Looks like even Jerry Lee Lewis’s hair is fair game for Rand Paul -Official portrait of United States Senator (R-KY). (Photo credit: Wikipedia)
Others have caught Rand Paul caught numerous times plagiarizing. First in speeches, then in books, and now in an op-ed. Admittedly, the view on intellectual property ranges among libertarians. Ayn Rand, who also collected social security, believed in limited timeframes for copyrights. Roderick T. Long believes intellectual property concepts infringes on freedom of speech, free being the optimal word here. There are plenty of libertariansexpressingtheirviews. While I cannot expect to speak for libertarians on this matter, it seems the trend is to suggest intellectual property is a statist concept.
This may explain why Rand Paul freely pulls from the works of others. He simply doesn’t believe in intellectual property.
For as longest time, it has been my Christian duty to be an iconoclast. It’s just how I have fun, and for a while, my iconoclasm knew no bounds when I was a Left Libertarian. But even possessing such a nuanced position, I became disaffected, turned off by Paultardation and Paulinian Messianism, as if there was One Chosen White Man from Texas to “restore liberty.” Really, who grants these superpowers in the first place?
So, a few months ago, I kissed libertarianism goodbye. I still believe in the free market, that Keynsian economics is stupid, Obamacare was plain idiocy, and non-interventionist foreign policy is right. In fact, I would say one of the things that first attracted me to Ron Paul was his foreign policy. The USA is rather arbitrary when it comes to choosing which nations’ affairs to intervene with, and like it or not, racial bias plays a role exactly where our troops land. Somalia? Kosovo? Anyone?
That being said, the Libertarian cases against things such as FEMA and public education started to turn me off, and I realized that I did not affirm those positions. The best way to ensure freedom from tyranny is to have an educated electorate, an education accessible to everyone. Many of the America’s Founders believed.
Recently, followers on Twitter and Facebook friends have expressed disappointment in my posting and re-tweeting Ron Paul’s Newletters, a Twitter feed that quotes Ron Paul’s newsletters from the 80s and 90s, that have been scanned. Check the link for details. Imagine for a second. I am up for a job at a church, and I may not be the ideal candidate, and I have said a lot of crazy things on Political Jesus, Twitter, and Facebook, and especially Twitter. What if I said, hey, yah, that really was not me. That was all Joel. He blogged for me, and I let him under my name. Should I be held responsible? I think your answer should be yes. Just as certain celebrity politicians who pay people to write books for them are responsible for what is written, so should Ron Paul be held responsible for what he allowed and permitted Lew Rockwell to write in his name.
This is exactly RESTORING WISDOM should be about. “A good name is better than fine perfume, and the day of death better than the day of birth.” (Ecclessiastes 7:1) “A good name is more desirable than great riches; to be esteemed is better than silver or gold.” (Proverbs 22:1) The mistake that Ron Paul made as a Christian was that he chose power (appealing to the basest desires and emotions of his political base) over having a good name, a reputation, when Scripture informs us that it should be the reverse. The apostle Paul wrote to his son in the faith Timothy that a Christian leader should have a good reputation with outsiders (1 Timothy 3:7), operating in Wisdom. Fact is, Ron Paul claimed to not have written these newsletters as late as 2001, putting his story into question.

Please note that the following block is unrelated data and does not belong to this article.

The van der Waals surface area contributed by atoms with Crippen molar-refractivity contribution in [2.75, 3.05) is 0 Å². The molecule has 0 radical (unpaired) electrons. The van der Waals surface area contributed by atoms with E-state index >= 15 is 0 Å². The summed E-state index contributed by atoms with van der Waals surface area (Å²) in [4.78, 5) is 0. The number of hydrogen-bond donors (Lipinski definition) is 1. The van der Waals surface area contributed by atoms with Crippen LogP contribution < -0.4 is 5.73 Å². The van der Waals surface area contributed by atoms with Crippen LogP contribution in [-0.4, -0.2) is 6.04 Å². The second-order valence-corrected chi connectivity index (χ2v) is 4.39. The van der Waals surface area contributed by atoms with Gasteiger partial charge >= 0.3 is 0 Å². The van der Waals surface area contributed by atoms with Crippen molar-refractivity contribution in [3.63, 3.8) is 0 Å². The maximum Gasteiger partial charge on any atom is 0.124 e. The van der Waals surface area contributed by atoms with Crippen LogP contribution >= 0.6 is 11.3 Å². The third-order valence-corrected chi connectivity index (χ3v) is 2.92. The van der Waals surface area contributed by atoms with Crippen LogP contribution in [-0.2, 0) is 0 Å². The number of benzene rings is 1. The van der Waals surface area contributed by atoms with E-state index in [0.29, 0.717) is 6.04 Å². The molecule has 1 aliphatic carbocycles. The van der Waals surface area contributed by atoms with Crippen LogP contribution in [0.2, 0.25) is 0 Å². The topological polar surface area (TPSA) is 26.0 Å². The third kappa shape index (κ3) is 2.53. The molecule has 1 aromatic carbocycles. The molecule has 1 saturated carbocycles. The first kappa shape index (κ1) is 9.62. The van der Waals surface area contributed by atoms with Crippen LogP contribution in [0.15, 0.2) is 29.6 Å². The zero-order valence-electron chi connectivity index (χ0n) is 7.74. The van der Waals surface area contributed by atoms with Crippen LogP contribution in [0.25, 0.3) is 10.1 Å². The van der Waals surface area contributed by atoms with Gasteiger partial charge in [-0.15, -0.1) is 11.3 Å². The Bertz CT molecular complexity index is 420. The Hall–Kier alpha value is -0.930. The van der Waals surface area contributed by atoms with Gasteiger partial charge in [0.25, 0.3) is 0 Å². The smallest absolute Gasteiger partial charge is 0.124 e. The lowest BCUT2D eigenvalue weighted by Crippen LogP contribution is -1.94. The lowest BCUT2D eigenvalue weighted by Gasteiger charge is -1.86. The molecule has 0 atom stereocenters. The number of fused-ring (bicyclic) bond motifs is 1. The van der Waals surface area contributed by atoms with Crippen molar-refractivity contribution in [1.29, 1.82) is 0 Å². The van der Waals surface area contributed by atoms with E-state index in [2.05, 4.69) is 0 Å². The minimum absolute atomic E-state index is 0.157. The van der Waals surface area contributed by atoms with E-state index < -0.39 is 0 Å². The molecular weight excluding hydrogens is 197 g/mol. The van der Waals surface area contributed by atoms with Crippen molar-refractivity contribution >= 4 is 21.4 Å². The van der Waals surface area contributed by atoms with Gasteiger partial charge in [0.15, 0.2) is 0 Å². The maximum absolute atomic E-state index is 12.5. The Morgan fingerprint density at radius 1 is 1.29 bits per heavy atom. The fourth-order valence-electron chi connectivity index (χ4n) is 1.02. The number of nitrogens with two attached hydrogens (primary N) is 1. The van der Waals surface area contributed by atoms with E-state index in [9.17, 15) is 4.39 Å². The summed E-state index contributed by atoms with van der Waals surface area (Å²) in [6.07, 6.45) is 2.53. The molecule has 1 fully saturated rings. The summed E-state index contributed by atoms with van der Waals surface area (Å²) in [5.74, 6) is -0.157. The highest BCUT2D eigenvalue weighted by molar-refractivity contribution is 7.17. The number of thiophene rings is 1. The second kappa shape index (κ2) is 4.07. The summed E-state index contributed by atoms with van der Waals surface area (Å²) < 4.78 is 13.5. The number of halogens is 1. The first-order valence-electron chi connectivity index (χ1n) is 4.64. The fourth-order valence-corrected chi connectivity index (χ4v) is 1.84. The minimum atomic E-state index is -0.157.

“Whereas traditional conservatism emphasized duties, responsibilities, and social interconnectedness, at the core of the right-wing ideology that Rand spearheaded was a rejection of moral obligations to others.”
So begins a powerful article needed to be read by all, whether you agree with the likes of Rand and Hayek or not. What are the moral and theological foundations of your political philosophies? Is it Rand? Hayek? And if so, do you really think that good, that truth, can come from the likes of these two?
About the time Fortune was extolling Greenspan, I was putting the finishing touches on a book about finances for a major evangelical publisher. I included a chapter on Rand’s quasi-religious philosophies, and another that encouraged Wall Street to embrace a traditional Judeo-Christian ethic. I wrote, “Ayn Rand, like Karl Marx, was one more self-proclaimed prophet who denied the existence of a loving God.” I added this comment from a leading political commentator: “Libertarians have replaced Marxists as the world’s leading utopia builders.” I concluded that we would one day apologize to our children for what Rand had done to our souls, as well as to the political economy.
In 1941, Rand wrote to a friend that she would “give people a faith—a positive, clear, and consistent system of belief.” Perhaps this is what prompted Jennifer Burns, professor of history at the University of Virginia, to use the word goddess to describe her in her aforementioned book title. Clearly Rand was a false goddess. Lutheran historian Martin Marty has observed, “Every line of the Bible is challenged, countered, and dismissed by the 1,168 pages of Atlas Shrugged.” Charles Colson once noted Rand’s “inversion of biblical norms,” how she “exalts selfishness and condemns altruism.”
Too much good stuff in this article to quote…. Read the rest here: